Chunk Format

Revision as of 20:12, 9 April 2016 by Pokechu22 (talk | contribs) (→‎Format: Note about damage values)
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Warning.png This information, particularly about the palette and when it can be omitted, is incorrect. The article will be corrected as this format is researched and reverse-engineered. Sorry for any inconvenience. --Pokechu22 (talk) 01:46, 5 April 2016 (UTC)

This article describes the Chunk Section format used in the Chunk Data packet (Play, 0x20, clientbound).


  • Chunk Section: a 16×16×16 area, sometimes also called chunk.
  • Chunk Column: 16 chunks aligned vertically (totalling 16×256×16).


A Chunk Section is defined in terms of other data types. A Chunk Section consists of the following fields:

Field Name Field Type Notes
Bits Per Block Unsigned Byte Determines how many bits are used to encode a block. Note that the actual value does not always match this value.
Palette Length VarInt Length of the following array. May be 0.
Palette Array of VarInt Mapping of block state IDs in the global palette to indices of this array
Data Array Length VarInt Number of bytes in the following array
Data Array Long Array List of 4096 indices pointing to state IDs in the Palette
Block Light Byte Array Half byte per block
Sky Light Optional Byte Array Only if in the Overworld; half byte per block

Data Array, Block Light, and Sky Light are given for each block with increasing x coordinates, within rows of increasing z coordinates, within layers of increasing y coordinates.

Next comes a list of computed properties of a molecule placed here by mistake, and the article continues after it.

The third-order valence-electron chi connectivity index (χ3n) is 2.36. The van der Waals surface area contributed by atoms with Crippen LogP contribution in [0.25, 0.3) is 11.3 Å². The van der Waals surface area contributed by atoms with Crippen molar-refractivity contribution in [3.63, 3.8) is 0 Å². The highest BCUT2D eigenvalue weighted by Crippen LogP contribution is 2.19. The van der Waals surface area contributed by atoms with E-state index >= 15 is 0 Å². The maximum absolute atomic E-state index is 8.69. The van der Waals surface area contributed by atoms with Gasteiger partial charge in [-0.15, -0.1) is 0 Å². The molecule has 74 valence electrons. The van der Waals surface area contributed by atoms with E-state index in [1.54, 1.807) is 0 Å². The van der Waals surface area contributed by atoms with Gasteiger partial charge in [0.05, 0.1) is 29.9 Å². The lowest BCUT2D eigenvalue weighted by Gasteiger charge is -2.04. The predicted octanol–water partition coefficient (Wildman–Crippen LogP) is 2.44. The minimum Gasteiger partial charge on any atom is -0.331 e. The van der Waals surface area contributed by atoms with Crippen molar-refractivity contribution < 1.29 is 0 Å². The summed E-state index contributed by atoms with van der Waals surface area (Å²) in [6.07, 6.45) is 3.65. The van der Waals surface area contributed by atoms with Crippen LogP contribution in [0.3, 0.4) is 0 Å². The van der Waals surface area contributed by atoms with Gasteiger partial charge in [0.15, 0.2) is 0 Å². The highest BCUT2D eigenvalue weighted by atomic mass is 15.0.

The format of the palette changes based off of the value of bits per block.

  • 0: The palette array has a length of 0, but no actual blocks can be sent since each block is represented by 0 bits. This generally shouldn't be done as instead the primary bit mask should be used to mark this chunk section as empty.
  • 1 to 4: Blocks are encoded as 4 bits. The palette array is at max 16 entries long and is used.
  • 5 to 8: Blocks are encoded with the given number of bits.
  • 9 and above: The palette array has a length of 0, and blocks are always represented as 13 bits per block in reference to the global palette.

The global palette encodes a block as 13 bits. It uses the block ID for the first 9 bits, and the block damage value for the last 4 bits. For example, diorite (block ID 1 for minecraft:stone with damage 3) would be encoded as 000000001 0011. If the damage value is not valid for a block, then the block will be treated as air.

In half-byte arrays, two values are packed into each byte. Even-indexed items are packed into the low bits, odd-indexed into the high bits.


The following implement the previous (before 1.9) format: